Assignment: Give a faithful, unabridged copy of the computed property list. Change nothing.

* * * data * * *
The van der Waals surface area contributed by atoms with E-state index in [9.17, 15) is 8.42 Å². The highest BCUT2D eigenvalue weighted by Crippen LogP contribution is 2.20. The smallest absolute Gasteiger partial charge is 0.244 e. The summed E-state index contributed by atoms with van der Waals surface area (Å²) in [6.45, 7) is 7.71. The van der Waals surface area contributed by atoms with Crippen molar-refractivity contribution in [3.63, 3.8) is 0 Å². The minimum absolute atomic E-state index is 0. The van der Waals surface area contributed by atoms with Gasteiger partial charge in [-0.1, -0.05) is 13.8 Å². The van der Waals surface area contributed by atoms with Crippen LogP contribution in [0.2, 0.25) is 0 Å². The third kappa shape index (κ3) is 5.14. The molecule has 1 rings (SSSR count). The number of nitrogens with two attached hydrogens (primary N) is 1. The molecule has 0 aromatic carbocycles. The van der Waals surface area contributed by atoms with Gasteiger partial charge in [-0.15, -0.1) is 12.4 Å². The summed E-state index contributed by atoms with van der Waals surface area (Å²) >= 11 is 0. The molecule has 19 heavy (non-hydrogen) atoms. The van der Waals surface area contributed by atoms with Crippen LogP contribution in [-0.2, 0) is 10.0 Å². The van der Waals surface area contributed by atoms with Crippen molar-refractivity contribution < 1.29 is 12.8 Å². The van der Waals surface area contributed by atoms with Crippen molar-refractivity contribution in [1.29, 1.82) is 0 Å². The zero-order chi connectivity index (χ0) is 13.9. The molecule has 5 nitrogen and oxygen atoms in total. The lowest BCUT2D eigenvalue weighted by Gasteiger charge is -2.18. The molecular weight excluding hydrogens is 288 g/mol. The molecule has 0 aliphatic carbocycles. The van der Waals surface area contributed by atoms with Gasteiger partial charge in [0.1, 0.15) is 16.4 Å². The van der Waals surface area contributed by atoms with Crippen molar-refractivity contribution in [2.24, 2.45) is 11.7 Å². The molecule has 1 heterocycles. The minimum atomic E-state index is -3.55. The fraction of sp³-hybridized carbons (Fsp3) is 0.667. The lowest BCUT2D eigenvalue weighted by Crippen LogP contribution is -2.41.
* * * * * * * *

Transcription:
The van der Waals surface area contributed by atoms with E-state index in [9.17, 15) is 8.42 Å². The highest BCUT2D eigenvalue weighted by Crippen LogP contribution is 2.20. The smallest absolute Gasteiger partial charge is 0.244 e. The summed E-state index contributed by atoms with van der Waals surface area (Å²) in [6.45, 7) is 7.71. The van der Waals surface area contributed by atoms with Crippen molar-refractivity contribution in [3.63, 3.8) is 0 Å². The minimum absolute atomic E-state index is 0. The van der Waals surface area contributed by atoms with Gasteiger partial charge in [-0.1, -0.05) is 13.8 Å². The van der Waals surface area contributed by atoms with Crippen LogP contribution in [0.2, 0.25) is 0 Å². The third kappa shape index (κ3) is 5.14. The molecule has 1 rings (SSSR count). The number of nitrogens with two attached hydrogens (primary N) is 1. The molecule has 0 aromatic carbocycles. The van der Waals surface area contributed by atoms with Gasteiger partial charge in [-0.15, -0.1) is 12.4 Å². The summed E-state index contributed by atoms with van der Waals surface area (Å²) >= 11 is 0. The molecule has 19 heavy (non-hydrogen) atoms. The van der Waals surface area contributed by atoms with Crippen LogP contribution in [-0.2, 0) is 10.0 Å². The van der Waals surface area contributed by atoms with Crippen molar-refractivity contribution < 1.29 is 12.8 Å². The van der Waals surface area contributed by atoms with Crippen molar-refractivity contribution in [1.29, 1.82) is 0 Å². The zero-order chi connectivity index (χ0) is 13.9. The molecule has 5 nitrogen and oxygen atoms in total. The lowest BCUT2D eigenvalue weighted by Gasteiger charge is -2.18. The molecular weight excluding hydrogens is 288 g/mol. The molecule has 0 aliphatic carbocycles. The van der Waals surface area contributed by atoms with Gasteiger partial charge in [0.1, 0.15) is 16.4 Å². The van der Waals surface area contributed by atoms with Crippen molar-refractivity contribution in [2.24, 2.45) is 11.7 Å². The molecule has 1 heterocycles. The minimum atomic E-state index is -3.55. The fraction of sp³-hybridized carbons (Fsp3) is 0.667. The lowest BCUT2D eigenvalue weighted by Crippen LogP contribution is -2.41.